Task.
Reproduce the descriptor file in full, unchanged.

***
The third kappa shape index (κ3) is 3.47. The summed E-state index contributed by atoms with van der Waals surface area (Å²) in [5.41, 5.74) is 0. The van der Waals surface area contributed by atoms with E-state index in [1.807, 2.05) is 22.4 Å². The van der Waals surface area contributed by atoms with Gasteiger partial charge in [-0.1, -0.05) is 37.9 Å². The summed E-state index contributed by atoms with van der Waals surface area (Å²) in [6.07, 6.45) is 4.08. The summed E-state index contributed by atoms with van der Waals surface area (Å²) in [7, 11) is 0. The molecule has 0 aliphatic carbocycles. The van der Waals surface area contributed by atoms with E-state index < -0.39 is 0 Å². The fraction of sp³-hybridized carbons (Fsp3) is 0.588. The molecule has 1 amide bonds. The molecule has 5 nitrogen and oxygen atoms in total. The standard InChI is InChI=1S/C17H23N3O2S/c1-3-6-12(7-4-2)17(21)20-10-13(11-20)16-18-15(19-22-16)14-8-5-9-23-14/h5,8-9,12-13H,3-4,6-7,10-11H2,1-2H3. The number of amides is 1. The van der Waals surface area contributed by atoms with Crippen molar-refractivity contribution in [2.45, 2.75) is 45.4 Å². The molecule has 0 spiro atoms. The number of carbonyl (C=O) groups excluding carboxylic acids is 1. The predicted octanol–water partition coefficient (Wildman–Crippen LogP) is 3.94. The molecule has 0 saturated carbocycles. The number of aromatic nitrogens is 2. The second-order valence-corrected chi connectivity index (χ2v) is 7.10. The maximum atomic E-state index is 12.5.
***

The third kappa shape index (κ3) is 3.47. The summed E-state index contributed by atoms with van der Waals surface area (Å²) in [5.41, 5.74) is 0. The van der Waals surface area contributed by atoms with E-state index in [1.807, 2.05) is 22.4 Å². The van der Waals surface area contributed by atoms with Gasteiger partial charge in [-0.1, -0.05) is 37.9 Å². The summed E-state index contributed by atoms with van der Waals surface area (Å²) in [6.07, 6.45) is 4.08. The summed E-state index contributed by atoms with van der Waals surface area (Å²) in [7, 11) is 0. The molecule has 0 aliphatic carbocycles. The van der Waals surface area contributed by atoms with E-state index < -0.39 is 0 Å². The fraction of sp³-hybridized carbons (Fsp3) is 0.588. The molecule has 1 amide bonds. The molecule has 5 nitrogen and oxygen atoms in total. The standard InChI is InChI=1S/C17H23N3O2S/c1-3-6-12(7-4-2)17(21)20-10-13(11-20)16-18-15(19-22-16)14-8-5-9-23-14/h5,8-9,12-13H,3-4,6-7,10-11H2,1-2H3. The number of amides is 1. The van der Waals surface area contributed by atoms with Crippen molar-refractivity contribution in [2.45, 2.75) is 45.4 Å². The molecule has 0 spiro atoms. The number of carbonyl (C=O) groups excluding carboxylic acids is 1. The predicted octanol–water partition coefficient (Wildman–Crippen LogP) is 3.94. The molecule has 0 saturated carbocycles. The number of aromatic nitrogens is 2. The second-order valence-corrected chi connectivity index (χ2v) is 7.10. The maximum atomic E-state index is 12.5.